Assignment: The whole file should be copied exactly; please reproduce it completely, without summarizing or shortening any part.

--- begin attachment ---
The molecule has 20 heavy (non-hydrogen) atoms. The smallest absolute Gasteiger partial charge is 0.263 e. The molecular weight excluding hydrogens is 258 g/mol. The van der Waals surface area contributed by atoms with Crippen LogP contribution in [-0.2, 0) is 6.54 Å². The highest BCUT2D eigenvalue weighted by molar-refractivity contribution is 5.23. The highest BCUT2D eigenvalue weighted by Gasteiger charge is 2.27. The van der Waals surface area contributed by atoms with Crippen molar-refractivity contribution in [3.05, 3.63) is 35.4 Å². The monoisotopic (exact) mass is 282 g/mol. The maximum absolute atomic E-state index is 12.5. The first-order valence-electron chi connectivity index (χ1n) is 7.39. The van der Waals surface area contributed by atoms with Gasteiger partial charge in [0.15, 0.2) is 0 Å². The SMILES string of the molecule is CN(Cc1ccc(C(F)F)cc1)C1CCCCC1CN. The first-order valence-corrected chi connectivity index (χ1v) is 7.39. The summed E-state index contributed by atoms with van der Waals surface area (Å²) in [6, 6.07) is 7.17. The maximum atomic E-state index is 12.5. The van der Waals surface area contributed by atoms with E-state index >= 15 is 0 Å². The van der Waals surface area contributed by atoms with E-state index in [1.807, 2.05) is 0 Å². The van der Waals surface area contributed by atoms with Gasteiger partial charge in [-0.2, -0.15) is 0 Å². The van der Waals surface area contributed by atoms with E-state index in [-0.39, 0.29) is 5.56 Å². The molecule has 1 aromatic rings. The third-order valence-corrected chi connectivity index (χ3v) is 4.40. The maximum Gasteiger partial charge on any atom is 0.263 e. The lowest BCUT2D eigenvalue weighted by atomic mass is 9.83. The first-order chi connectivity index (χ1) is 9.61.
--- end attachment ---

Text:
The molecule has 20 heavy (non-hydrogen) atoms. The smallest absolute Gasteiger partial charge is 0.263 e. The molecular weight excluding hydrogens is 258 g/mol. The van der Waals surface area contributed by atoms with Crippen LogP contribution in [-0.2, 0) is 6.54 Å². The highest BCUT2D eigenvalue weighted by molar-refractivity contribution is 5.23. The highest BCUT2D eigenvalue weighted by Gasteiger charge is 2.27. The van der Waals surface area contributed by atoms with Crippen molar-refractivity contribution in [3.05, 3.63) is 35.4 Å². The monoisotopic (exact) mass is 282 g/mol. The maximum absolute atomic E-state index is 12.5. The first-order valence-electron chi connectivity index (χ1n) is 7.39. The van der Waals surface area contributed by atoms with Gasteiger partial charge in [0.15, 0.2) is 0 Å². The SMILES string of the molecule is CN(Cc1ccc(C(F)F)cc1)C1CCCCC1CN. The first-order valence-corrected chi connectivity index (χ1v) is 7.39. The summed E-state index contributed by atoms with van der Waals surface area (Å²) in [6, 6.07) is 7.17. The maximum atomic E-state index is 12.5. The van der Waals surface area contributed by atoms with E-state index >= 15 is 0 Å². The van der Waals surface area contributed by atoms with E-state index in [1.807, 2.05) is 0 Å². The van der Waals surface area contributed by atoms with Gasteiger partial charge in [-0.2, -0.15) is 0 Å². The van der Waals surface area contributed by atoms with E-state index in [-0.39, 0.29) is 5.56 Å². The molecule has 1 aromatic rings. The third-order valence-corrected chi connectivity index (χ3v) is 4.40. The maximum Gasteiger partial charge on any atom is 0.263 e. The lowest BCUT2D eigenvalue weighted by atomic mass is 9.83. The first-order chi connectivity index (χ1) is 9.61.